Film

Seafaring adventures like In the Heart of the Sea do not benefit from gravitas any more than a vessel benefits from extra weight in the cargo hold. They are about white squalls, rope burns, cracked hulls, torn sails, men overboard, malevolent sea creatures, and water water everywhere and not a drop to drink. They are about hearty sailors staving off mutiny and fighting for survival, relying on their wits and resorting to desperate measures if necessary. Pause for even a moment to ruminate on spiritual or existential crises and the great ship starts to list.

The words "This Is An Emergency" flash on-screen in red block letters at the outset of Spike Lee's satirical call to disarm, Chi-Raq, setting up the newscaster who'll set up the title.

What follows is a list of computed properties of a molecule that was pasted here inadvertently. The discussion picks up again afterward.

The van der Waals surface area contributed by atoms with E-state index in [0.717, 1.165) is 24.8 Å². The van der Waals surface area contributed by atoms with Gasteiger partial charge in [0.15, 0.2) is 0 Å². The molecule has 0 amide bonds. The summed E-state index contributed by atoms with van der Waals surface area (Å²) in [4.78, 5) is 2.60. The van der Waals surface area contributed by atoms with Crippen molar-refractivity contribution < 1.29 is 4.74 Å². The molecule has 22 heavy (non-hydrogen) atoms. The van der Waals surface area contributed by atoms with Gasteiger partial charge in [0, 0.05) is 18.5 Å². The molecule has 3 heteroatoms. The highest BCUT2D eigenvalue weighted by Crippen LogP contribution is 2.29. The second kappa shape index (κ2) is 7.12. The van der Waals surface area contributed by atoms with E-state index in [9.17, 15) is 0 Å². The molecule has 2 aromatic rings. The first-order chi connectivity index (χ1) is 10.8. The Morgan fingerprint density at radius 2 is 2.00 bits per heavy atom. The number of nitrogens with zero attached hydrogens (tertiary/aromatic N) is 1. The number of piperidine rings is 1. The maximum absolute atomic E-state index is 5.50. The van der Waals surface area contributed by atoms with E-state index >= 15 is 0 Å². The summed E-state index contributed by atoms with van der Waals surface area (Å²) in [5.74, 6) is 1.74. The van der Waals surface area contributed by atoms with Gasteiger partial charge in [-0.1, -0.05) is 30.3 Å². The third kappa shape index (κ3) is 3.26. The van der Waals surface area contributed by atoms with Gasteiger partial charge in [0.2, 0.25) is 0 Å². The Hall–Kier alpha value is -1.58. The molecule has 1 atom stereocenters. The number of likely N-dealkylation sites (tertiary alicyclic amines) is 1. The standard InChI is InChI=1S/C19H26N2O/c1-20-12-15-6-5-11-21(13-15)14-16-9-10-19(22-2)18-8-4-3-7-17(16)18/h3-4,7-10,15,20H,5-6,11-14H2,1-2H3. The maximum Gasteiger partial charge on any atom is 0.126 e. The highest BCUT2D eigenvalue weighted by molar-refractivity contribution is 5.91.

"Homicides in Chicago, Ill., have surpassed the death toll of American special forces in Iraq," he says.

Hence Chi-Raq. During the title sequence, rapper Nick Cannon, who plays an up-and-coming rap star in the film, underscores the urgency in song: "Please pray for my city / Too much hate in my city / City of Chi-Raq."

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Transcript

TERRY GROSS, HOST:

This is FRESH AIR. I'm Terry Gross.

(SOUNDBITE OF TV SHOW, "ALFRED HITCHCOCK PRESENTS")

Remember Rocky? That cornpone boxing movie from 40 years ago starring (and written by) that oiled-up, headband-wearing buffoon who talks funny? The one that stole Best Picture away from Network, All the President's Men, Taxi Driver, and Hal Ashby's rather more obscure Woody Guthrie biopic Bound for Glory?

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